Autism spectrum disorder phenomenology in Phelan-McDermid syndrome
Supported by UNIQUE from 2011 – 2013
Recent research into genetic disorders has been enhanced from advances in molecular genetics, enabling links to be made between groups of individuals with a specific genetic syndrome and the behaviours shown by individuals with that genetic syndrome. The nature of this gene-behaviour relationship has led to the introduction of the concept of ‘behavioural phenotypes’. Defining the behavioural phenotype for a syndrome provides a basis for clinical management and as behavioural phenotypes become more refined, it is also possible for predictors of later clinical problems to be identified earlier and for useful clinical interventions to be tailored.
Phelan-McDermid syndrome is a rare genetic syndrome associated with a deletion on chromosome 22q13. There is emerging evidence beginning to detail some of the medical and genetic features of Phelan-McDermid syndrome. These features include intellectual disability, generalised hypotonia, absent or severely delayed speech, and normal to advanced growth. However, despite the utility of defining behavioural phenotypes, there has been little research detailing the behaviours associated with Phelan-McDermid syndrome. A key behavioural feature reported in Phelan-McDermid syndrome is that of autism spectrum disorder behaviours. Identification of the presence of ASD is critical in order to ensure appropriate clinical support and educational placements. Consequently, there is a need to describe the behavioural phenotype of Phelan-McDermid syndrome, with a specific focus on the prevalence and characteristics of ASD impairments in this population.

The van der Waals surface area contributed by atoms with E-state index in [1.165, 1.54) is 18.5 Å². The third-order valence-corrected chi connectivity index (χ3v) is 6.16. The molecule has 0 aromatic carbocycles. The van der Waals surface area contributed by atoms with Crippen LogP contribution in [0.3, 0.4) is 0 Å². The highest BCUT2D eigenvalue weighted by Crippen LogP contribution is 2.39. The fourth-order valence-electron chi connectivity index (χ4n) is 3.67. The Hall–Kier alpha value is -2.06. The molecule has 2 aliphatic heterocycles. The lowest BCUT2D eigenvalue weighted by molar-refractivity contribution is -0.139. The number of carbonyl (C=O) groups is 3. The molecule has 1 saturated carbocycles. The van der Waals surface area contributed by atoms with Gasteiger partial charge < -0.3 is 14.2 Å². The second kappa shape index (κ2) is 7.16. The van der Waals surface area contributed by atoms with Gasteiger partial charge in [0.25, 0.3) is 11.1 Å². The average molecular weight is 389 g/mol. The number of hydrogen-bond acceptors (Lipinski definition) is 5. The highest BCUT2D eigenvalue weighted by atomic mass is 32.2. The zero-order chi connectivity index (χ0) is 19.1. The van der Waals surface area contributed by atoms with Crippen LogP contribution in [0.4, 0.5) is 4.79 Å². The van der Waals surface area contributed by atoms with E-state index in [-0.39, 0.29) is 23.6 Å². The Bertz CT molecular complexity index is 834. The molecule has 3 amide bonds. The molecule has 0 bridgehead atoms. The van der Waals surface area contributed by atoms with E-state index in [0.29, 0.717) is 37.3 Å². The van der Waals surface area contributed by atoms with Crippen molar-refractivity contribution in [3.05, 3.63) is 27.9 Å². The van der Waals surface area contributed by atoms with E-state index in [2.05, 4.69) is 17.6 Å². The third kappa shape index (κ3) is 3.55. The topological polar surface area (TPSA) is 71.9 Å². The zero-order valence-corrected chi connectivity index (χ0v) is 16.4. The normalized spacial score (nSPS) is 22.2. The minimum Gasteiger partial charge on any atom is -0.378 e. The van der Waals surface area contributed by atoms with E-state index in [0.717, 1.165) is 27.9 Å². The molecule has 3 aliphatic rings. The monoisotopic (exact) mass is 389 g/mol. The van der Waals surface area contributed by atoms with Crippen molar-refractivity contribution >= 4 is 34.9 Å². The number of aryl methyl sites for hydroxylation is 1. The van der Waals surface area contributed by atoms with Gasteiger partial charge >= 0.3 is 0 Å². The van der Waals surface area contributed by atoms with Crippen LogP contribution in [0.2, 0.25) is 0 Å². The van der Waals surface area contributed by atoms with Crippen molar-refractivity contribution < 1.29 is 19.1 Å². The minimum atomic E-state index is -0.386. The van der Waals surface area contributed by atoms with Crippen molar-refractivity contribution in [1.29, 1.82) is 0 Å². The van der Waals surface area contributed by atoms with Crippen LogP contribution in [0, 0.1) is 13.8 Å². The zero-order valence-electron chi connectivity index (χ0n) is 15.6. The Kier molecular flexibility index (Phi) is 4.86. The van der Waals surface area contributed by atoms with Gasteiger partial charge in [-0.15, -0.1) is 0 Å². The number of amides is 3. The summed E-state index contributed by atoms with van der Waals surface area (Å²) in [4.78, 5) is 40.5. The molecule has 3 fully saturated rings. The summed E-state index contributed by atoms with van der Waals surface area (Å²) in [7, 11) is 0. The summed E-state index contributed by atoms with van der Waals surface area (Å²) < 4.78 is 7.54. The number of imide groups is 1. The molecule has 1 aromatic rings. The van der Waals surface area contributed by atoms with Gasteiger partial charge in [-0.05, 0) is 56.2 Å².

To describe the characteristic behaviours associated with Phelan-McDermid syndrome with a specific focus upon the prevalence and nature of autism spectrum disorder behaviours
This project will have two stages. Recruitment for the first stage of the project has now begun. For the first stage of the study, carers of individuals with Phelan-McDermid syndrome, identified through UNIQUE, will be asked to complete a questionnaire pack. The questionnaire pack will include measures of mood, hyperactivity, repetitive behaviours, challenging behaviours and social functioning. Broad comparisons will be made between individuals with Phelan-McDermid syndrome and contrast groups of individuals with other rare genetic syndromes on these measures.
Following the questionnaire study, individuals with Phelan-McDermid syndrome will be contacted and invited to take part in the second phase of the study. This experimental study will specifically assess the types of ASD behaviours shown by individuals with Phelan-McDermid syndrome. A standardised observational assessment of ASD behaviours in individuals with Phelan-McDermid syndrome will be conducted.